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Efficacy of arm-ergometry versus treadmill exercise training to improve walking distance in patients with claudication.
Vasc Med. 2009 Aug; 14(3):203-13.VM

Abstract

The efficacy of treadmill walking training to improve pain-free (PFWD) and maximal (MWD) walking distance in patients with claudication is well documented. The effects of aerobic arm-ergometry to improve PFWD and MWD compared to treadmill walking or usual care are not known. Forty-one participants (29 male, 12 female, mean age 67.7 years, 92.7% smoking history, 36.6% with diabetes) with lifestyle-limiting claudication were randomized to 12 weeks of 3 hours/week of supervised exercise training using either arm-ergometry, treadmill walking, or a combination, versus control. PFWD and MWD were assessed before and after training, and after 12 weeks of follow-up. The 12-week MWD increased significantly in the arm-ergometry (+53%), treadmill (+69%), and combination (+68%) groups (p < 0.002 versus control). The 24-week MWD was maintained in the arm-ergometry (p = 0.009) and treadmill (p = 0.019) groups, whereas the combination group declined (p = 0.751) versus control. The 12-week PFWD increased significantly in the arm-ergometry group (+82%; p = 0.025 versus control). Change in PFWD in treadmill (+54%; p = 0.196 versus control) and combination (+60%; p = 0.107 versus control) groups did not reach statistical significance. PFWD improvement was maintained in the arm-ergometry group after a 12-week follow-up (+123%; p = 0.011 versus control). In conclusion, these pilot data demonstrate for the first time that dynamic arm exercise training can improve walking capability in people with peripheral arterial disease (PAD)-induced claudication compared to participants receiving usual care and that improvement was not different from that seen with treadmill walking exercise training. Dynamic arm exercise may be a therapeutic exercise option for patients with PAD.

Authors+Show Affiliations

University of Minnesota School of Nursing, Center for Gerontological Nursing, Minneapolis, MN 55455, USA. treat001@umn.eduNo affiliation info availableNo affiliation info available

Pub Type(s)

Comparative Study
Journal Article
Randomized Controlled Trial
Research Support, Non-U.S. Gov't

Language

eng

PubMed ID

19651669

Citation

Treat-Jacobson, Diane, et al. "Efficacy of Arm-ergometry Versus Treadmill Exercise Training to Improve Walking Distance in Patients With Claudication." Vascular Medicine (London, England), vol. 14, no. 3, 2009, pp. 203-13.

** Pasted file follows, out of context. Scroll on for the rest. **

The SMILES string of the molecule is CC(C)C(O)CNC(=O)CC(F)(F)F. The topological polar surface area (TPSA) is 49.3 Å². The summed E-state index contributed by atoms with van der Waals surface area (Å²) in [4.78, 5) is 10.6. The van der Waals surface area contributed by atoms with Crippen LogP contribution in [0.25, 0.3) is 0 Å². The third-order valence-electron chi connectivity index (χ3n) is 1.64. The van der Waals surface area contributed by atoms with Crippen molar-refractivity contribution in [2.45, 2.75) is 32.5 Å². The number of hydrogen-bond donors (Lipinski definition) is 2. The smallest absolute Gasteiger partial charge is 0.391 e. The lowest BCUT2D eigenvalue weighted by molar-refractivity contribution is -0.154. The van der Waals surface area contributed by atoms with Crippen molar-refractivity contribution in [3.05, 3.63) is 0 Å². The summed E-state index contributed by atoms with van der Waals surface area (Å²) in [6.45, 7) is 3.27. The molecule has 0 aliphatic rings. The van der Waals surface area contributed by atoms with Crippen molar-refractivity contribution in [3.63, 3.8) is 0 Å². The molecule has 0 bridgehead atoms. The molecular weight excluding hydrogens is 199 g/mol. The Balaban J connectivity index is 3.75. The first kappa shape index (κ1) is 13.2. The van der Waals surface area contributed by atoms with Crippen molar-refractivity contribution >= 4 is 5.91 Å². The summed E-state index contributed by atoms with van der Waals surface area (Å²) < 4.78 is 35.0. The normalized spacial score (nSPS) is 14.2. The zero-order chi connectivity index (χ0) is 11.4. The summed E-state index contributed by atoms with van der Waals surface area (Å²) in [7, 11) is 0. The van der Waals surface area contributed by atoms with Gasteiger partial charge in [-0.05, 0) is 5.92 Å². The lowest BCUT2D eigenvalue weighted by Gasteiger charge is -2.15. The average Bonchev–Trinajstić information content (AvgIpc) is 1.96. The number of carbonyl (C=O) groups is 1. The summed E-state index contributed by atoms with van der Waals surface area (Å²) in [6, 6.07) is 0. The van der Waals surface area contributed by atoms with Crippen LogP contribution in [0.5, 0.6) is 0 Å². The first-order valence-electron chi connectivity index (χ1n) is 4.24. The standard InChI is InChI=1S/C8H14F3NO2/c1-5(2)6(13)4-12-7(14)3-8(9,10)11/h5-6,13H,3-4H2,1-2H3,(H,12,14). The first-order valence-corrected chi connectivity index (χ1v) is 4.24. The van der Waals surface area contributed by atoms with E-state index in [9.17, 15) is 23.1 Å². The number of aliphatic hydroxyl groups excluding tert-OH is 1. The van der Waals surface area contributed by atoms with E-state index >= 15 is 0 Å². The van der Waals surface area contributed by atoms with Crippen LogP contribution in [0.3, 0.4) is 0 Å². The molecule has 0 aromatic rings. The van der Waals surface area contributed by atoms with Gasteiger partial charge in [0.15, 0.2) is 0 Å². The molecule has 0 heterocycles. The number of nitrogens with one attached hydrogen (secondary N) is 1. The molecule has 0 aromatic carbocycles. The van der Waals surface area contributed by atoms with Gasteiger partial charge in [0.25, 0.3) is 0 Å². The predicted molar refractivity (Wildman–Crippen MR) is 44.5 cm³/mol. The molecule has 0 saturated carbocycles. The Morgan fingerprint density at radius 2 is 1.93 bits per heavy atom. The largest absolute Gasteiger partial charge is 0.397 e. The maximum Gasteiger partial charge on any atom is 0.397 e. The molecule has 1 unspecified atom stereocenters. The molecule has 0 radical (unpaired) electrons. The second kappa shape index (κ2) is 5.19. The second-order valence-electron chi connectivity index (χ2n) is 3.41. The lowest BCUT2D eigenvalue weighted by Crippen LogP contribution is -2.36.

Treat-Jacobson D, Bronas UG, Leon AS. Efficacy of arm-ergometry versus treadmill exercise training to improve walking distance in patients with claudication. Vasc Med. 2009;14(3):203-13.
Treat-Jacobson, D., Bronas, U. G., & Leon, A. S. (2009). Efficacy of arm-ergometry versus treadmill exercise training to improve walking distance in patients with claudication. Vascular Medicine (London, England), 14(3), 203-13. https://doi.org/10.1177/1358863X08101858
Treat-Jacobson D, Bronas UG, Leon AS. Efficacy of Arm-ergometry Versus Treadmill Exercise Training to Improve Walking Distance in Patients With Claudication. Vasc Med. 2009;14(3):203-13. PubMed PMID: 19651669.
* Article titles in AMA citation format should be in sentence-case
TY - JOUR T1 - Efficacy of arm-ergometry versus treadmill exercise training to improve walking distance in patients with claudication. AU - Treat-Jacobson,Diane, AU - Bronas,Ulf G, AU - Leon,Arthur S, PY - 2009/8/5/entrez PY - 2009/8/5/pubmed PY - 2009/10/9/medline SP - 203 EP - 13 JF - Vascular medicine (London, England) JO - Vasc Med VL - 14 IS - 3 N2 - The efficacy of treadmill walking training to improve pain-free (PFWD) and maximal (MWD) walking distance in patients with claudication is well documented. The effects of aerobic arm-ergometry to improve PFWD and MWD compared to treadmill walking or usual care are not known. Forty-one participants (29 male, 12 female, mean age 67.7 years, 92.7% smoking history, 36.6% with diabetes) with lifestyle-limiting claudication were randomized to 12 weeks of 3 hours/week of supervised exercise training using either arm-ergometry, treadmill walking, or a combination, versus control. PFWD and MWD were assessed before and after training, and after 12 weeks of follow-up. The 12-week MWD increased significantly in the arm-ergometry (+53%), treadmill (+69%), and combination (+68%) groups (p < 0.002 versus control). The 24-week MWD was maintained in the arm-ergometry (p = 0.009) and treadmill (p = 0.019) groups, whereas the combination group declined (p = 0.751) versus control. The 12-week PFWD increased significantly in the arm-ergometry group (+82%; p = 0.025 versus control). Change in PFWD in treadmill (+54%; p = 0.196 versus control) and combination (+60%; p = 0.107 versus control) groups did not reach statistical significance. PFWD improvement was maintained in the arm-ergometry group after a 12-week follow-up (+123%; p = 0.011 versus control). In conclusion, these pilot data demonstrate for the first time that dynamic arm exercise training can improve walking capability in people with peripheral arterial disease (PAD)-induced claudication compared to participants receiving usual care and that improvement was not different from that seen with treadmill walking exercise training. Dynamic arm exercise may be a therapeutic exercise option for patients with PAD. SN - 1358-863X UR - https://www.unboundmedicine.com/medline/citation/19651669/Efficacy_of_arm_ergometry_versus_treadmill_exercise_training_to_improve_walking_distance_in_patients_with_claudication_ L2 - https://journals.sagepub.com/doi/10.1177/1358863X08101858?url_ver=Z39.88-2003&amp;rfr_id=ori:rid:crossref.org&amp;rfr_dat=cr_pub=pubmed DB - PRIME DP - Unbound Medicine ER -